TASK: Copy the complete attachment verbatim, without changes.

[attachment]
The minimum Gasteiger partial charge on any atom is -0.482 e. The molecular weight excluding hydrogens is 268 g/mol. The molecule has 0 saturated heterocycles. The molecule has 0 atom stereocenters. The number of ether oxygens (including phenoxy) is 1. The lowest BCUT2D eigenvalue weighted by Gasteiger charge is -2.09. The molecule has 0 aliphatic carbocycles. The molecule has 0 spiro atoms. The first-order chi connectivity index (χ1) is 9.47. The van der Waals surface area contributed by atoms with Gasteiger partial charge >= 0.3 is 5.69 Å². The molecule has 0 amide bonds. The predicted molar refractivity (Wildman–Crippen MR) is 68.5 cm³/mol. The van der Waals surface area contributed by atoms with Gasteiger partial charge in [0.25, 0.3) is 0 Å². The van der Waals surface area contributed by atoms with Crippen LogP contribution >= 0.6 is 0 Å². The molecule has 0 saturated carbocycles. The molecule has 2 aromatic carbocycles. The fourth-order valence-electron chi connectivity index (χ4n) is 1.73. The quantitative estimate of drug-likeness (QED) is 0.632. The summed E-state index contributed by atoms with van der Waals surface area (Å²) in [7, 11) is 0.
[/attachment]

The minimum Gasteiger partial charge on any atom is -0.482 e. The molecular weight excluding hydrogens is 268 g/mol. The molecule has 0 saturated heterocycles. The molecule has 0 atom stereocenters. The number of ether oxygens (including phenoxy) is 1. The lowest BCUT2D eigenvalue weighted by Gasteiger charge is -2.09. The molecule has 0 aliphatic carbocycles. The molecule has 0 spiro atoms. The first-order chi connectivity index (χ1) is 9.47. The van der Waals surface area contributed by atoms with Gasteiger partial charge >= 0.3 is 5.69 Å². The molecule has 0 amide bonds. The predicted molar refractivity (Wildman–Crippen MR) is 68.5 cm³/mol. The van der Waals surface area contributed by atoms with Gasteiger partial charge in [0.25, 0.3) is 0 Å². The van der Waals surface area contributed by atoms with Crippen LogP contribution >= 0.6 is 0 Å². The molecule has 0 saturated carbocycles. The molecule has 2 aromatic carbocycles. The fourth-order valence-electron chi connectivity index (χ4n) is 1.73. The quantitative estimate of drug-likeness (QED) is 0.632. The summed E-state index contributed by atoms with van der Waals surface area (Å²) in [7, 11) is 0.